kanata lawyers estate

Persona Law Group Has Grown!

Just as the Stittsville neighbourhood that Persona Law Group is proud to call home is growing by leaps and bounds, so too are we.
kanata family law persona
Please join us in welcoming, and allow us to introduce you to, Daniel Therrien [1]. He brings with him a wealth of knowledge and experience. Persona Law Group has expanded our practice areas to better serve our clients and their legal needs.

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kanata estates lawyer

Another Celebrity Dies Without a Will

kanata estates lawyerLast week the world said goodbye to one of its musical legends, the incomparable Aretha Franklin. Just days after her funeral, reports began surfacing that she had in fact died without leaving a last will (called dying ‘intestate’). In this respect, she joins a surprisingly long list of celebrities who have died without a will including Michael Jackson, Prince, and Jimi Hendrix, just to name a few.
Whenever we hear of yet another celebrity dying without a will, we are reminded that the importance of having a will cannot be overstated. And so we take this opportunity to once again reiterate some of the many reasons why you should ensure you have a valid, up to date will.

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will lawyer ottawa

My mother and my step-father have just signed mutual Wills…what does this mean?

will lawyer ottawaMutual wills arise when two parties sign Wills to achieve a particular distribution of their estates and they make an agreement not to change the terms of those Wills without the consent of the other. This agreement is meant to survive the death of the one of the parties. This means that the surviving party cannot change his or her Will to defeat the parties’ original intentions. By way of an example, a couple in a second marriage, each with children from a prior relationship, may agree to sign mutual wills leaving their estates to each other and then equally to all of their combined children upon the death of the survivor.

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stittsville lawyer estate will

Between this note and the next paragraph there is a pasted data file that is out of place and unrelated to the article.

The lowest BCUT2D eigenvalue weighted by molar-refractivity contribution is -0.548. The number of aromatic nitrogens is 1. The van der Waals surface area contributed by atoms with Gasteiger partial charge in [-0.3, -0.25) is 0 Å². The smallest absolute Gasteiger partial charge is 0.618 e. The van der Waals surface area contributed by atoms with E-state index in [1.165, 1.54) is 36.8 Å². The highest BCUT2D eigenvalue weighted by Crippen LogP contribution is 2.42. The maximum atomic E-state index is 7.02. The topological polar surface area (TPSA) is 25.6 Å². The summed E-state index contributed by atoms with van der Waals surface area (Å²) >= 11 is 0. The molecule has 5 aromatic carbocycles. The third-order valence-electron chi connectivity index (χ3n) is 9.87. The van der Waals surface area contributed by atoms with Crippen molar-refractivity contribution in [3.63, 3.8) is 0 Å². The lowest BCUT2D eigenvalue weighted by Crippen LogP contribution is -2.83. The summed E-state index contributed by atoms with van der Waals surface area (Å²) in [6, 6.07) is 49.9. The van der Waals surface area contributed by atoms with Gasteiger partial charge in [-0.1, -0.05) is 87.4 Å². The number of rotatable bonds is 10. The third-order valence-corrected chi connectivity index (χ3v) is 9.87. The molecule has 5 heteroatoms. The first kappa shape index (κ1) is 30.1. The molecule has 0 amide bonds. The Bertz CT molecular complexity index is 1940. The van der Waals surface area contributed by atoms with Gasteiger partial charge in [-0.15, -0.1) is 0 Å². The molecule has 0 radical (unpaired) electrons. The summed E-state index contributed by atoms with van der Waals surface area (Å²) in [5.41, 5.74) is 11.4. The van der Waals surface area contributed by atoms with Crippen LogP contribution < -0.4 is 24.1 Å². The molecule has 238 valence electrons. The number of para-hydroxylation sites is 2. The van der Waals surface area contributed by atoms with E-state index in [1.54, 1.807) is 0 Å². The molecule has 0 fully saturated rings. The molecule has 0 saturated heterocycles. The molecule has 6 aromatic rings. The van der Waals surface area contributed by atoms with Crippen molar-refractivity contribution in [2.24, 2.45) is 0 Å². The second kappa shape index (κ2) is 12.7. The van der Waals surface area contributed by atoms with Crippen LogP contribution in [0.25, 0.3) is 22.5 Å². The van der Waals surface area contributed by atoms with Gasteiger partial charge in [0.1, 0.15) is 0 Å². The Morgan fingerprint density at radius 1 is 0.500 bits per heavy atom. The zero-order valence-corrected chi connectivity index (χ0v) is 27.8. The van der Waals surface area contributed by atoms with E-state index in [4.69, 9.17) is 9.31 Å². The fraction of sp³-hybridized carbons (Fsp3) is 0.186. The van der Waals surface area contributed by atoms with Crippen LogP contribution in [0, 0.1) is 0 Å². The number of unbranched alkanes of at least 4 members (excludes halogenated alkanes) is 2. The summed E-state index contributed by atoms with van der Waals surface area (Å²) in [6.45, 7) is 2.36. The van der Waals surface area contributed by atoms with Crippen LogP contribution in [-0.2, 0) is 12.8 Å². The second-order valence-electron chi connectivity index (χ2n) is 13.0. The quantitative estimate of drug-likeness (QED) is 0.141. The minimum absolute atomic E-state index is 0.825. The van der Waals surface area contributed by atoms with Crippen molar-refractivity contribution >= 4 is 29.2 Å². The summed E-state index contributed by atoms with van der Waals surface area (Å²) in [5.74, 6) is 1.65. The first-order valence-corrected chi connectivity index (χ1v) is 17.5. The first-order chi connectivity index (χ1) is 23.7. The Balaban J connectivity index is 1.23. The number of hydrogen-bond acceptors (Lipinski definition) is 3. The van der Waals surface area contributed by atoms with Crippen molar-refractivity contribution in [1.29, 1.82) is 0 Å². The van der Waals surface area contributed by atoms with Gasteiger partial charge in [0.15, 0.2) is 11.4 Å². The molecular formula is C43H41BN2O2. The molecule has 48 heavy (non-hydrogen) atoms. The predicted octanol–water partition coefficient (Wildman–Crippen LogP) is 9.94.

Acting as an Executor? What You Need To Know About the Estate Information Return

stittsville lawyer estate willI’m an executor and have been told that I need to file an Estate Information Return. What is that?

An Estate Information Return (EIR) is a government form requiring details about an estate and probate, particularly about the values of the assets of the estate and how these values were obtained. If you are acting as an executor (now called an estate trustee) and have received a Certificate of Appointment of Estate Trustee from the Court, you must file an EIR with Ontario’s Ministry of Finance. It may be filed electronically, by fax or mail, and must be received by the Ministry within 90 calendar days of the Certificate being issued.

I filed the EIR a couple of months ago but just learned that I may have made a mistake on one of the asset values. What should I do?

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estate will lawyer kanata

Scattering of Ashes

estate will lawyer kanataMy mother passed away. I would prefer her remains to be cremated but my brother wants a traditional burial. Who gets to make the final decision?

Unfortunately, what to do with a loved one’s remains is often a contentious issue amoung family members.

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kanata stittsville lawyer will

RRSP Rollover to RDSP…Can it be done?

kanata stittsville lawyer willYes, it is possible for a deceased’s RRSP to rollover to a beneficiary’s RDSP. Let’s start by looking at the tax treatment of RRSPs and RRIFs on death.

Deemed Disposition Upon Death

You may have heard that when a person dies, there is what is called a ‘deemed disposition’ of all of their assets. This means that the deceased’s assets are treated, for tax purposes, as being sold or cashed in immediately prior to death.
When it comes to RRSPs and RRIFs, generally speaking the fair market value of the RRSP/RRIF is included in the deceased’s income for the year of death. It is then taxed as ordinary income at the deceased’s marginal rate. As you can imagine, this often results in a significant tax bill for the deceased’s estate.

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will power of attorney lawyer

I own my home and want it to go to my children from my first marriage when I die but I don’t want my spouse to have to move out right away … can I have it both ways?

will power of attorney lawyerThe good news is, yes, it is possible to achieve both of these estate planning goals. The bad news is that the situation can lead to friction among the parties involved.
In a Will, you can grant an individual (or more than one) a ‘life interest’ in a real property. This may be a specific property or may be drafted more generally to include any property that is being used as a principal residence at the date of your death. A life interest gives the individual (or ‘life tenant’) the right to use and occupy the property for the duration of their lifetime. The Will will go on to specify how the property shall be dealt with upon the death of the life tenant.
We often encounter this type of estate planning in second marriages.

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